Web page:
The average asking rent in Midtown South was $41.91 per foot at the end of 2011, up 9.6 percent from $38.23 per square foot in December 2010, Cassidy Turley figures show. And, speaking to the tightness in the market, the availability rate has plummeted in the last year, down 2.5 points from 12 percent in December 2010.

Downtown

The Downtown market, and specifically the World Financial Center, stands to gain if some of the large tenants in the market, like Credit Suisse or Citigroup, can be pried lose from their current locations and induced to take space there.

But there are some big tenants Downtown that are also considering uprooting. For example, law firm Hughes Hubbard & Reed — currently located in 1 Battery Park Plaza and being represented by Newmark Knight Frank — is on the hunt for about 250,000 square feet.

Meanwhile, law firm Milbank Tweed, Hadley & McCloy, now located in 1 Chase Manhattan Plaza, is in the market for about 350,000 square feet, though recent reports suggest it might ultimately renew its lease there.

As in Midtown South, some landlords made large concessions Downtown to close deals. In fact, according to data from JLL, there was an increase in landlord contributions Downtown in the fourth quarter, compared with the same period in 2010.

One such generous deal came at Donald Trump’s 40 Wall Street, where structural engineer Weidlinger Associates inked a lease. The firm took 61,082 square feet for 20 years, with a rent starting at $27 per square foot, which included 12 months of free rent and $65 per square foot in improvements paid for by the landlord.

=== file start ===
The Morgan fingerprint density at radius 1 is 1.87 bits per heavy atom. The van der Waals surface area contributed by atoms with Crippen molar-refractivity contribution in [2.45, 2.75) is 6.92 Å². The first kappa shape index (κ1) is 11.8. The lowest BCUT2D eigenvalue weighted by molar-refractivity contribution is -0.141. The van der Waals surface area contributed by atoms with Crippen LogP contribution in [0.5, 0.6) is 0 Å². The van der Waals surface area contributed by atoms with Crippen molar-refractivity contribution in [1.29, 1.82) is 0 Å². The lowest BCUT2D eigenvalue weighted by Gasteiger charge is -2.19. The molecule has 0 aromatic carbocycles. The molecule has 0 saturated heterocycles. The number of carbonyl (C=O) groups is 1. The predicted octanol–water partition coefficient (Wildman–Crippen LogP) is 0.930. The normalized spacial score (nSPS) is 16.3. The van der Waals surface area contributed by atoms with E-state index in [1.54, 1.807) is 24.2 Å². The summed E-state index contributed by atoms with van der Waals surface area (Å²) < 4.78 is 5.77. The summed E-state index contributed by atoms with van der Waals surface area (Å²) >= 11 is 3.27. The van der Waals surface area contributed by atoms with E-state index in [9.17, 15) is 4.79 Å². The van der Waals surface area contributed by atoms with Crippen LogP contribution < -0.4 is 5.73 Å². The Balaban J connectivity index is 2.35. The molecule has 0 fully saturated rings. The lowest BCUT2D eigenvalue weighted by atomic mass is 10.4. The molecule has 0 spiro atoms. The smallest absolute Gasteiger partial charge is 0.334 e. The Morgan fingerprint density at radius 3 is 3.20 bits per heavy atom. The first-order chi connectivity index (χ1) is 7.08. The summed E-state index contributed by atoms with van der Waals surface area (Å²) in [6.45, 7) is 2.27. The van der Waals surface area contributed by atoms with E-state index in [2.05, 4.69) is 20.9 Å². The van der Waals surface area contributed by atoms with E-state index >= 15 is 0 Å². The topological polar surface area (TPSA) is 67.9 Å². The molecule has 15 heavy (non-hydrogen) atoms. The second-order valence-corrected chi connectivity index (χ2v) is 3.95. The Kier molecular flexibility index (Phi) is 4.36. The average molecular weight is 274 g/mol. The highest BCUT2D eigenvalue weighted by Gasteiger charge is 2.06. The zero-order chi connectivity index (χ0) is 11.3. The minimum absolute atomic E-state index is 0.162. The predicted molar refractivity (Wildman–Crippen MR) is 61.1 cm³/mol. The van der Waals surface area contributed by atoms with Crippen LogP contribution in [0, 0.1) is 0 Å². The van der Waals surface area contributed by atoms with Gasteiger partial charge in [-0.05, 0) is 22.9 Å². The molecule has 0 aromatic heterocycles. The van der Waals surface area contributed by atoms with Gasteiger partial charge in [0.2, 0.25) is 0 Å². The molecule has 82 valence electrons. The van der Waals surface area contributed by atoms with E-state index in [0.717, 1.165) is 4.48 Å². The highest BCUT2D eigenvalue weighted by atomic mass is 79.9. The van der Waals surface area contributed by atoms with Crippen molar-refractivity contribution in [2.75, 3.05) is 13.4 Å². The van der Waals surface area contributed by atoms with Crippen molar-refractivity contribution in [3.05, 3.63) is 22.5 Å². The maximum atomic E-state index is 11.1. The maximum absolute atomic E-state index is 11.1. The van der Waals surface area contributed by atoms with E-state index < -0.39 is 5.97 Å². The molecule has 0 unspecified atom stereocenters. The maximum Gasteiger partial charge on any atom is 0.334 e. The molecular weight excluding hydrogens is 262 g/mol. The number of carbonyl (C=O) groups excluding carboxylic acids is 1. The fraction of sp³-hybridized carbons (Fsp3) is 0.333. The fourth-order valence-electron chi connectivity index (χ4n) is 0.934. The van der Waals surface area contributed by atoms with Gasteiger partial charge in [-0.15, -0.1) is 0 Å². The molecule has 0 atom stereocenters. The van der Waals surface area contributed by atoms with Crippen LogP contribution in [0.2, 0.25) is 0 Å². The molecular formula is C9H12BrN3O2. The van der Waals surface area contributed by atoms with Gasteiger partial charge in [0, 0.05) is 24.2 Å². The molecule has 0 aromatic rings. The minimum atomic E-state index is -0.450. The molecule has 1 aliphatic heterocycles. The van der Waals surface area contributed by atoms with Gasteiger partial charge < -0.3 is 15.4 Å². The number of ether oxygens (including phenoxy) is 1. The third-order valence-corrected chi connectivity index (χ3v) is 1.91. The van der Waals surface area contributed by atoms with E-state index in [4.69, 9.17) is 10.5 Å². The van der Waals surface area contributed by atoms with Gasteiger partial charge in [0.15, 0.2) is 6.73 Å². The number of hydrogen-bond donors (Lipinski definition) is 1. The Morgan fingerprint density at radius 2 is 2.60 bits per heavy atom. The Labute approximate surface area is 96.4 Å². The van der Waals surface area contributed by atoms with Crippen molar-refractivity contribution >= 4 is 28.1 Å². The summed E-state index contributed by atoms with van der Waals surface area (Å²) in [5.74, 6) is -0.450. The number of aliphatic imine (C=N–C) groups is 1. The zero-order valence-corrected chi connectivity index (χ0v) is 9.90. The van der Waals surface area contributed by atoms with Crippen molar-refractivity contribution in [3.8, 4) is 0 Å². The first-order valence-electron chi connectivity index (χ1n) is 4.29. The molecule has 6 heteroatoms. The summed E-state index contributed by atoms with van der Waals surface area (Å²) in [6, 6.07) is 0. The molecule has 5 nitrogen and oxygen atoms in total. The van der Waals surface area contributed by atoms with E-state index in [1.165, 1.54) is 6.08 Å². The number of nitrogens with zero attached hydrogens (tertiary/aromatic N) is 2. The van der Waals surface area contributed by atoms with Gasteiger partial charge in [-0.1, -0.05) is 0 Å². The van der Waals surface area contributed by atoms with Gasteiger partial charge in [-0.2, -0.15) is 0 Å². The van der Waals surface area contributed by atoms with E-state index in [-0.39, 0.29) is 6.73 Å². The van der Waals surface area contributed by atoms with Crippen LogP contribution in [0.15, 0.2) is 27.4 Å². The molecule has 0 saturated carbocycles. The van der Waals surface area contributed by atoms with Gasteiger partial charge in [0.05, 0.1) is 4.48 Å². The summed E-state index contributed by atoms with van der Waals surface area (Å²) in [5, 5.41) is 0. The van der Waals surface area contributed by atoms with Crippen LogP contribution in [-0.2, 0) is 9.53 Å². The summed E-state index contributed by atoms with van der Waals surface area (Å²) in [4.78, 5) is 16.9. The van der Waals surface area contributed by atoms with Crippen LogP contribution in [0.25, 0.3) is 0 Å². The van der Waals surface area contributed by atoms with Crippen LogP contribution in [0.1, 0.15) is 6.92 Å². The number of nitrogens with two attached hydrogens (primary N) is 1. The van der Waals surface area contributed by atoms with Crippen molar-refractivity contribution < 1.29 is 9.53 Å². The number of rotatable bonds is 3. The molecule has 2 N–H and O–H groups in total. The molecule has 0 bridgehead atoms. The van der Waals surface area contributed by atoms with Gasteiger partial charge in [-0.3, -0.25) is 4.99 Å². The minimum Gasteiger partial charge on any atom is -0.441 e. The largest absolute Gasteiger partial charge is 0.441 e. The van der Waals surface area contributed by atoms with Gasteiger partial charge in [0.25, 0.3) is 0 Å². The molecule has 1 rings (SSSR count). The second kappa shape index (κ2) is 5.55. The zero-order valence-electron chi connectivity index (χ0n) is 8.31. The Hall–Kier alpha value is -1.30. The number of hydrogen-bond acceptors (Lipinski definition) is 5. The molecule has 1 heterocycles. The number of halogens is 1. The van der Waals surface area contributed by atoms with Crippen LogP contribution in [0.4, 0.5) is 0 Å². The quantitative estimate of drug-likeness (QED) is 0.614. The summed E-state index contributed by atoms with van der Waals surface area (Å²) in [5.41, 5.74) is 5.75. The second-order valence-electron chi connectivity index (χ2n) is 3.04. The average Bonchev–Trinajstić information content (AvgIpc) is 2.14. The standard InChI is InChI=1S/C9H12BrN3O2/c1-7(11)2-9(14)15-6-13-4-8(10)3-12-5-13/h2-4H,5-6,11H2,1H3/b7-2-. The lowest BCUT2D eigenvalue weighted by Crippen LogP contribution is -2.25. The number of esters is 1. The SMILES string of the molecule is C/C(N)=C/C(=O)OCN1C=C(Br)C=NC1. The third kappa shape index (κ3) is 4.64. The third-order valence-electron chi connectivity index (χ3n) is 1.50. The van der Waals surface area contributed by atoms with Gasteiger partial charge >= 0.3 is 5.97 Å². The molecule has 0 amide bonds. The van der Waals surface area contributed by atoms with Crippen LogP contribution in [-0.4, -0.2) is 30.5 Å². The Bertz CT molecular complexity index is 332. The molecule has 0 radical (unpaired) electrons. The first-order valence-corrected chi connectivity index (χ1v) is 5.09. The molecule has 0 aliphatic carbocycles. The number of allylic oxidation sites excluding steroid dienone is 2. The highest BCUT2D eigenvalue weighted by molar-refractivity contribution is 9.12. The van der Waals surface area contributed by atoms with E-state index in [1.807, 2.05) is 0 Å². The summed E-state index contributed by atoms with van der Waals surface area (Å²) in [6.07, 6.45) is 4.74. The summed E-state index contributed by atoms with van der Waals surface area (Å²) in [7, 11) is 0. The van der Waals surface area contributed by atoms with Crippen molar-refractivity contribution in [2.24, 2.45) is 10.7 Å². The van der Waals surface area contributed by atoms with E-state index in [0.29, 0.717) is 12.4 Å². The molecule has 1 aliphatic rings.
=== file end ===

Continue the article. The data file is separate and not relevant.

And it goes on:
Donald Trump Jr., executive vice president for development and acquisitions at the Trump Organization, said that rent package isn’t reflective of what his firm is offering for other spaces in the building.

“We are also leasing in the high $40s and low $50s in the tower portion of the building,” he said.

Those prices were a bit above the average asking rent Downtown, which was $37.99 per square foot at the end of 2011, just $0.14 per square foot higher than the end of 2010. In the same period, the availability rate dropped sharply to 10.5 percent from 13.3 percent one year earlier, the Cassidy Turley figures show.

Overall, the older buildings Downtown, where rents are in the $20s and $30s per square foot, could attract large nonprofits, said Cassidy Turley’s Lebenstein.

“I think it pushes the budget-sensitive ones south to Lower Manhattan or to the Far West Side. There is some very good space affordably priced in Lower Manhattan,” he said.
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Old February 8th, 2012, 05:45 PM   #933